Original Research - Special Collection: Bible 200

Oral-based Bible translation: A contextualised model for the nomadic Himba people of southern Africa

Karen J. Floor
In die Skriflig/In Luce Verbi | Vol 55, No 3 | a2752 | DOI: https://doi.org/10.4102/ids.v55i3.2752 | © 2021 Karen J. Floor | This work is licensed under CC Attribution 4.0
Submitted: 25 March 2021 | Published: 23 September 2021

About the author(s)

Karen J. Floor, Wycliffe Bible Translators, Edenvale, Johannesburg, South Africa

Abstract

Historically, the work of Bible translation has involved multiple disciplines in a commitment to translate Scripture with integrity and faithfulness to the original Greek and Hebrew texts. Translating Scripture for primary oral societies has added another dimension to the need for accuracy, beauty and clarity in Scripture translation. It has been widely accepted in Western literate society that the Bible is accessed in written print in the form of a book. For oral-preference societies, such as the nomadic Himba and San peoples of southern Africa, a printed Bible has presented a challenge. Few people read or wish to read as their primary means of communication. In the case of the San family of languages, complex phonemic systems of up to 85 contrastive clicks have presented a challenge in developing ‘readable’ orthographies. This article has highlighted the rationale for oral-based Bible translation. The research aimed to address the translation needs of oral societies – some of whom are nomadic or semi-nomadic people groups. The recent missiological positioning of certain Bible translation practitioners has led to an oral-based approach to Bible translation which validates the cultural identity of modern oral communicators. Orally crafted translations of Scripture passages have been recorded and made available to oral societies through a range of media, including MP3 players, SD cards and mobile phone applications. The effectiveness of oral-based Bible translation among the Himba people has been seen in their response. What began as a three-year pilot project to explore the potential impact of oral-based Scripture among oral societies has led to a unanimous demand for a second three-year phase, and an expressed desire for a full oral-based Bible in the Himba language. The oral-based approach as described is currently used in nearly 20 other oral Bible translation, which reflects a felt need for oral-based Scripture among oral societies in southern Africa.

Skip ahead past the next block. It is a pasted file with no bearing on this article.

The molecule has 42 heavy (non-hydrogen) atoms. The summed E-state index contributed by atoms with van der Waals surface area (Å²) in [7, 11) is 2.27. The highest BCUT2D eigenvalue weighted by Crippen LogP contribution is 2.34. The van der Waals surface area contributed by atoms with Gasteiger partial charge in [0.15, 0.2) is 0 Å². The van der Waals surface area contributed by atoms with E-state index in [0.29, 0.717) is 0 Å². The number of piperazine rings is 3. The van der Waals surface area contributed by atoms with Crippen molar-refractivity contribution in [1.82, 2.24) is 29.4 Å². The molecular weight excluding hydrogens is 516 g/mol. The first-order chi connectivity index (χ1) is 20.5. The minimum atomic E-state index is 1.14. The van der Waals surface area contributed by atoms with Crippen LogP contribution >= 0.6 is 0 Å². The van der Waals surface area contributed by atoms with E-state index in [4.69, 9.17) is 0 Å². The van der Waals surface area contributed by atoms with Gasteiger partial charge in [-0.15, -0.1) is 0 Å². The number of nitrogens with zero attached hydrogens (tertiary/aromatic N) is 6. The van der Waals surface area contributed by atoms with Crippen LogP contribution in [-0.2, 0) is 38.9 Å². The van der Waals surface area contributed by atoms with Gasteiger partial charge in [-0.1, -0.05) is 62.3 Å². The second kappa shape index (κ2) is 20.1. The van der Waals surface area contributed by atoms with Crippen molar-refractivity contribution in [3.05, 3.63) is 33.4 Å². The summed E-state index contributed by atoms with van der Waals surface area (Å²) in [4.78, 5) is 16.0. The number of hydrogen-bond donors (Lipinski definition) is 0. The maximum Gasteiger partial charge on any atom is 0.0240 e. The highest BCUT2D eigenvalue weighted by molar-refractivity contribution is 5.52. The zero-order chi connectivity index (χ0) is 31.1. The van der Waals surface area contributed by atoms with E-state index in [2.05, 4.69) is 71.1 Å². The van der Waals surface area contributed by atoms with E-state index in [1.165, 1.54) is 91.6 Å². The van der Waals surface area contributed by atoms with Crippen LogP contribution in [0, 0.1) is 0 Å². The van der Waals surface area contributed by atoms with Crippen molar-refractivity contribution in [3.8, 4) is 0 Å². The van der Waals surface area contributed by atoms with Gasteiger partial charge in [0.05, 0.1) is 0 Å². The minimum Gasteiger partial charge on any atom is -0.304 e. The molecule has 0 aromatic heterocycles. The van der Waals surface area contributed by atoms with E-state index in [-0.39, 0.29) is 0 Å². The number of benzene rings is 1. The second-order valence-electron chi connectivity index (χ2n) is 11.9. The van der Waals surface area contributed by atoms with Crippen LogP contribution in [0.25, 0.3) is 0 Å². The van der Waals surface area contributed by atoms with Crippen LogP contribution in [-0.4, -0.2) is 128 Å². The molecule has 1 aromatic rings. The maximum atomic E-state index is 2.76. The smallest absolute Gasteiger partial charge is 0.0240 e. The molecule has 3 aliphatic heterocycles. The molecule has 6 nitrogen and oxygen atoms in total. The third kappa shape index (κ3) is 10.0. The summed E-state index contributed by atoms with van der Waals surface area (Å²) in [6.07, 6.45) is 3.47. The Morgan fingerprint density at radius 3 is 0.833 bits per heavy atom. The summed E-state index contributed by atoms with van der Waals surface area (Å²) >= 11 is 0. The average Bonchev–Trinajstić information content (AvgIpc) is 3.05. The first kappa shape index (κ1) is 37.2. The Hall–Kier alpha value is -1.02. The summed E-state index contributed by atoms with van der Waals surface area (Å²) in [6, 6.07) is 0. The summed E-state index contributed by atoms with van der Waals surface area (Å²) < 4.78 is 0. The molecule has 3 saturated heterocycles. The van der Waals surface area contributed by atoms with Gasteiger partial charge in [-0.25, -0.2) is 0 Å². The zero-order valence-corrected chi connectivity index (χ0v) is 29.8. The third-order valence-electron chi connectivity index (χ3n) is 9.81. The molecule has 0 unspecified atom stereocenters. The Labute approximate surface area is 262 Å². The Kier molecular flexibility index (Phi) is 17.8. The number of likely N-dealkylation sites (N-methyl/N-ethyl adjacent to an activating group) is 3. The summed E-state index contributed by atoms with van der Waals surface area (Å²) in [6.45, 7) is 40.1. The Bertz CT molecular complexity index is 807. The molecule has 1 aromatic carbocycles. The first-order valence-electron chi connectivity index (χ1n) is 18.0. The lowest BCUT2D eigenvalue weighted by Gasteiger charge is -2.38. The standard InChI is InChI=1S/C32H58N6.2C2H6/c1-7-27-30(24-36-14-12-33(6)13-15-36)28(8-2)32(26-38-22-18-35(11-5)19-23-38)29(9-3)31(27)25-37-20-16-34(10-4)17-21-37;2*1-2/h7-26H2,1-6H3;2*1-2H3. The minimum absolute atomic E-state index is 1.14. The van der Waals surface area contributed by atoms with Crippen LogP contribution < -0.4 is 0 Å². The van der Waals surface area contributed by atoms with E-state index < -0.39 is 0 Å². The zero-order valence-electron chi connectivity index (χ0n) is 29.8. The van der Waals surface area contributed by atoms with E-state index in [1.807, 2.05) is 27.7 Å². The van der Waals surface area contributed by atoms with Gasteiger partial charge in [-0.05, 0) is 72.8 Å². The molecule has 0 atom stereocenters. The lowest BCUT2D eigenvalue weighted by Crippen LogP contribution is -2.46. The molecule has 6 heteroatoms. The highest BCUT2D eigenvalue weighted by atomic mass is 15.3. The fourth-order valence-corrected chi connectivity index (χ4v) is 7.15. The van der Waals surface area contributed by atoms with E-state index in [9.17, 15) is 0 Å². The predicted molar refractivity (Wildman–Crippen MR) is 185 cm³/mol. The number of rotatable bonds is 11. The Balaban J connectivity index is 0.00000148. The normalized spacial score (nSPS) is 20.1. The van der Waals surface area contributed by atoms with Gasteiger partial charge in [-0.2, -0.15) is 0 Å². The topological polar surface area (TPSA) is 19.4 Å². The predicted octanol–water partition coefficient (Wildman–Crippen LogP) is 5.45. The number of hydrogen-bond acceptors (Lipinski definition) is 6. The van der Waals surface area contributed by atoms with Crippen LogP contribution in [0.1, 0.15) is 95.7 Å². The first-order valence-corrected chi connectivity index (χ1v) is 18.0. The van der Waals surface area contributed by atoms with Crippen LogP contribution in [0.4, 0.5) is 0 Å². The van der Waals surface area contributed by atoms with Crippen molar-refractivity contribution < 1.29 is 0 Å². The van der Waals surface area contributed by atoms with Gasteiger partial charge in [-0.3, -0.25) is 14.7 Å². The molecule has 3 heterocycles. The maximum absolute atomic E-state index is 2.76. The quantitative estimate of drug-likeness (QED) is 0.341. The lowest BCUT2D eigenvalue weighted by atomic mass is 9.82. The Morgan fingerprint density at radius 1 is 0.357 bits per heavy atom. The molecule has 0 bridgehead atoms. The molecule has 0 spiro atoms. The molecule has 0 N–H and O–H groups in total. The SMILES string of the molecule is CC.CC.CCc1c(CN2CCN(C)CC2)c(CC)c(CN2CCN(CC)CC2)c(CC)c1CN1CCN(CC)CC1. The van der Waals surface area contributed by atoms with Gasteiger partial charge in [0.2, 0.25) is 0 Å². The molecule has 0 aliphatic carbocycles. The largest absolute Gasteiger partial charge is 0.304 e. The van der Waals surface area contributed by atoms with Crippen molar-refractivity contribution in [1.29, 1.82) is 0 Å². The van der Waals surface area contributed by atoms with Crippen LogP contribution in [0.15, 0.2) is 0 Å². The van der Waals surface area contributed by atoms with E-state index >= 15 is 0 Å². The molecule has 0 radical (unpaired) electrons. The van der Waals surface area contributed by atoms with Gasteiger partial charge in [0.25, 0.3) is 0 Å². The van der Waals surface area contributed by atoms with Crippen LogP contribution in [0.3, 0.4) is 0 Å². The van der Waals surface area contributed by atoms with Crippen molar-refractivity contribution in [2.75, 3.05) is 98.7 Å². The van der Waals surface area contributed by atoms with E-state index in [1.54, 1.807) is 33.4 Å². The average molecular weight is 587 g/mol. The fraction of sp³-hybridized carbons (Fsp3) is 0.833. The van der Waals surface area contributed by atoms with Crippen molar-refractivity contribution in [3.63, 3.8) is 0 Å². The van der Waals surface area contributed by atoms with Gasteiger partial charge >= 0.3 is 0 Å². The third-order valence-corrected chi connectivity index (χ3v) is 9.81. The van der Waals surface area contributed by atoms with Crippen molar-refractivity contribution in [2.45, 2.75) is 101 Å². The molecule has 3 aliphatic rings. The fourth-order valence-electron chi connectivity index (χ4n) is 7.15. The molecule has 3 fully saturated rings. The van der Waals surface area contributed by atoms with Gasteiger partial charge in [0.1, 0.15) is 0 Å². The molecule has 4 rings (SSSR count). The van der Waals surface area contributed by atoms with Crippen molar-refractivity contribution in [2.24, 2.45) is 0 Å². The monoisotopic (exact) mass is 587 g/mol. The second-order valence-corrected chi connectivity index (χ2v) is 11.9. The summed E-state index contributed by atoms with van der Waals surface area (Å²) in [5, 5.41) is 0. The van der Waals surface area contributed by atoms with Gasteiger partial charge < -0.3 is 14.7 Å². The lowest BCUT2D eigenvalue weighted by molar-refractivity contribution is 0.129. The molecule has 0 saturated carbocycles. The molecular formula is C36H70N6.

Contribution: Insights from the emerging practice of oral-based Bible translation in southern Africa provide valuable data for missiological approaches to communicating the gospel in the context of modern oral societies.


Keywords

oral-preference communication; nomadic societies; Bible translation; missiology; southern Africa; Himba and San peoples

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